I'm searching for keylogger detection. As far as I see, almost all of keyloggers created by tools are sending data to a host periodically, but the ones made by coders may send data non-periodically. Because it is easy to detect periodic events by listening traffic of a host, some professional hackers(code writers) does such a trick: create a random hour1 and min1 and after hour1:min1 send the first keystrokes data(or whatever it is sending to hacker). After sending first set of data, randomly create hour2 and min2 and after hour2:min2 send the next data and so on.

With this tecnic they are getting data non-periodically, but regularly. Is there any way/trick to find out that non-periodic but regular data upload?

Note: I'm not interested in Command and Control for now. I'm only interested in non-periodically data uploading keylogger detection? Ideas related to non-periodic and regular event detection would be appreciated.

Note2: Most of keyloggers are sending data over gmail or another mail server and some of them are using ftp server.

Note3: The detection is not going to be host based but network based detection.


2 Answers 2


Detecting a keylogger based on its periodicity seems like a strange way of doing it and using a random timer to thwart that detection seems strange as well. If I was writing a keylogger, it seems more natural to implement something like once the logfile reaches a certain size (say 50 kB), start a new one and transfer the old file, versus sending on a fixed tmier. There are plenty of data transfers that should occur at periodic intervals, so the mere fact that a transfer is periodic doesn't indicate much (e.g., backups to a local NAS, checking for updates, requests to fetch mail, etc.)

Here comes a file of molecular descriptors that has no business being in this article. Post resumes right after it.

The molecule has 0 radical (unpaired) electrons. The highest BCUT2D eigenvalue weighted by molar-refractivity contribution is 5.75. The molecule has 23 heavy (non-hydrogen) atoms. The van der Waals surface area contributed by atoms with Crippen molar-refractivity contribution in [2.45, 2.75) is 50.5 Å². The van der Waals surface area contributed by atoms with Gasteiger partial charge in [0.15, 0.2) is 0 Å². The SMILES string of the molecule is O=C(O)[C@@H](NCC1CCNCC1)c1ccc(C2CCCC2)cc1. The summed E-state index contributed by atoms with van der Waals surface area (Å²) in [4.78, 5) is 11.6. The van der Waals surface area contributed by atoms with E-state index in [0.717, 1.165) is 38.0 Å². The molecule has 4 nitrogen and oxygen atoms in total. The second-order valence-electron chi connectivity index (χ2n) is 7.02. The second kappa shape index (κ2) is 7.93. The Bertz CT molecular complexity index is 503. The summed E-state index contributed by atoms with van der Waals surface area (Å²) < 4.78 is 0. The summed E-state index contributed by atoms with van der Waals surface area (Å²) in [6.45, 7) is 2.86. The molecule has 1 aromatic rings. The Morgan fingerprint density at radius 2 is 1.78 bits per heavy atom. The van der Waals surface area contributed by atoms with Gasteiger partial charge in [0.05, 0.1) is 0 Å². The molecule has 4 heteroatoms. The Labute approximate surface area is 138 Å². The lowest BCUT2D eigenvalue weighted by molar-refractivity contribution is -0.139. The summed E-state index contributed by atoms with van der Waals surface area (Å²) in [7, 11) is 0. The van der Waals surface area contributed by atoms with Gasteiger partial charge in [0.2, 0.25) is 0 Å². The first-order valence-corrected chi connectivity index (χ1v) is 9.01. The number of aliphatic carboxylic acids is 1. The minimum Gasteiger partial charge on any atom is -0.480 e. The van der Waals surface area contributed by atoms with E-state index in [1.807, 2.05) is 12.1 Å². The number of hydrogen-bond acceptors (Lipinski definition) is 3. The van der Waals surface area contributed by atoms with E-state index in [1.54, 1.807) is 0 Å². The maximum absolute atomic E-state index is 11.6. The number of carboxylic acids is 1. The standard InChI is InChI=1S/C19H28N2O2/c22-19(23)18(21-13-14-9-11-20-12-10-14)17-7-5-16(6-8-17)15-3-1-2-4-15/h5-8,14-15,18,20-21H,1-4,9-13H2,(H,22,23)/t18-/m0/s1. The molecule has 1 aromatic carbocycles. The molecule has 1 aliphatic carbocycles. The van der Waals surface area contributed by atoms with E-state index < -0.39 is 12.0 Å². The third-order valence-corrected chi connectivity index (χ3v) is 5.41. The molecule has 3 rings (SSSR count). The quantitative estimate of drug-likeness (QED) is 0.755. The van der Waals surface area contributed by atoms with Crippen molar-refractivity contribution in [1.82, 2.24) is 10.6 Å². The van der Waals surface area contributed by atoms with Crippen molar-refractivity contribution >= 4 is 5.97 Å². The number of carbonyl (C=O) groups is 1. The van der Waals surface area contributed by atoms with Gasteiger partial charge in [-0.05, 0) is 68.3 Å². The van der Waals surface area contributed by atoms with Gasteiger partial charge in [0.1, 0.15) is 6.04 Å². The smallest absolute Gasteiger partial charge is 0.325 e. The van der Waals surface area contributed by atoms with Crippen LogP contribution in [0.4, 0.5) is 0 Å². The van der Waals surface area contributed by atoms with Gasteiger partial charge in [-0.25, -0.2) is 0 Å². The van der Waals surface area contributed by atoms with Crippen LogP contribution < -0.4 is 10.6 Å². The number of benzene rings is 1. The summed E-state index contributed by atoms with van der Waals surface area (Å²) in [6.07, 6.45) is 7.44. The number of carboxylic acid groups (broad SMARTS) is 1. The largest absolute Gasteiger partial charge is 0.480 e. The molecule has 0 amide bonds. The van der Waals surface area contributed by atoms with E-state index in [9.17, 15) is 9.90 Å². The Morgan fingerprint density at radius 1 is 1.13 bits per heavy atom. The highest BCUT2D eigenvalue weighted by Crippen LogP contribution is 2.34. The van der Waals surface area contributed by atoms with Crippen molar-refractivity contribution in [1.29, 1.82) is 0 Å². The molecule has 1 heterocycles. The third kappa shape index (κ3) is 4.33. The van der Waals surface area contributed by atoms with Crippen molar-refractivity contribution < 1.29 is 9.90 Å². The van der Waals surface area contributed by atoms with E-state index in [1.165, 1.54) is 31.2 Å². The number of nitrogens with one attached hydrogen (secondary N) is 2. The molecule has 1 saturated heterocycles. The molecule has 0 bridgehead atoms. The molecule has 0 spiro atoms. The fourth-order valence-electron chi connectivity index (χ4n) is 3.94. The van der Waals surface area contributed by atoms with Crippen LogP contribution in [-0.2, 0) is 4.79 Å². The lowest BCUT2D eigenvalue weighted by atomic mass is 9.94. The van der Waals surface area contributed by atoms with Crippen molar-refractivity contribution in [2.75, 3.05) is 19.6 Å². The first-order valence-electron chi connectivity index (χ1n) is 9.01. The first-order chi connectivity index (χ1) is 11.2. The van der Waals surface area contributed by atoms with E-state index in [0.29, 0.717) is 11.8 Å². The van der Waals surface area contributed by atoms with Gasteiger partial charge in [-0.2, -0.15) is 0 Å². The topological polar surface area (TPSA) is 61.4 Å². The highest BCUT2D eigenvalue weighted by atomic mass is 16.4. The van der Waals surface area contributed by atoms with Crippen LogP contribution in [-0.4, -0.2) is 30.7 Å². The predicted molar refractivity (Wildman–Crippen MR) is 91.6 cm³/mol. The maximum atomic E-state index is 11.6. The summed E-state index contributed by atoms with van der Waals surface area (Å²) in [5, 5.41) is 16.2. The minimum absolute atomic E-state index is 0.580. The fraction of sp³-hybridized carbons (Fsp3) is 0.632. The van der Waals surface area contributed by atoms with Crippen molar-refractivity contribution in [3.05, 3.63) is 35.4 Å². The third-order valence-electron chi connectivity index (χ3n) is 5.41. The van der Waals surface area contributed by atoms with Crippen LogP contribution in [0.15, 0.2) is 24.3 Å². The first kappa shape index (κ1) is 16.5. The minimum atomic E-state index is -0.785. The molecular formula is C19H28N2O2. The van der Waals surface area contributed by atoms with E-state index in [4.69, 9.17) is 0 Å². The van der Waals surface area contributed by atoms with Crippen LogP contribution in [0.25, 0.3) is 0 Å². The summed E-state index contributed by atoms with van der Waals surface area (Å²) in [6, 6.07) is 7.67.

Really, the best way to detect is that unrequested network connections are being established by processes you are not using (e.g., in linux look at lsof -i -n or netstat -p -n -t) or haven't authorized. You can also use a tool like nethogs which will actively collect statistics on how much network activity each process uses.

  • Both size and fixed timer are used while creating a keylogger by a tool. All tools I have seen uses one of them. The things you have offered are both host based but we are more into network based security. In the case of keyloggers, connection is opened from the host to (let say) smtp.gmail.com then immediately after data is started to be sent. This may be a characteristic of keyloggers, isn't it? Do you think, we can follow this path/idea?
    – smttsp
    Feb 20, 2013 at 11:42

First, you need to distill the pattern of communication and some features. If you're lucky, the exfiltration stands out, e.g., due to unique destination address, small connection size, periodicity, etc.

For detection, Bro would be your best bet here. Here are two starting points:

  1. Inspect the connection logs. Bro has writes a file called conn.log which has a one-line summary for each connection. Like NetFlow on steroids. Grep for a specific host that made an outbound connection and analyze its timestamp and the number of bytes sent. This process could start like this:

    bro-cut ts id.orig_h id.resp_h id.orig_p id.resp_p local_orig orig_bytes < conn.log \
        | awk '$2 == compromised_host && $6 == "T" && $7 < max_bytes'

    But then you have to continue with the hard work and filter. This is an iterative process that converges when you have ground truth, i.e., have some examples of known bad traffic.

  2. Write a custom script. Bro comes with an asynchronous, event-driven, and Turing-complete scripting language. For example, you could write a script that hooks the new_connection event which is generated for each new seen TCP or UDP connection, installs a timer (say 1 hour) plus some state, and then checks again upon timer expiration if the conditions hold that you think constitute the exfiltration. If that's up your alley, give it a shot and don't hesitate to ask us on the Bro mailing list, we're happy to help!

You can still go deeper in the application-layer, e.g., if you know the keylogger uses HTTP. Then Bro offers host of hooks just for that protocol.

Overall, detecting sneakiness from the network-angle is a hard problem that involves tuning the parameters until you have practical false-positive rate.

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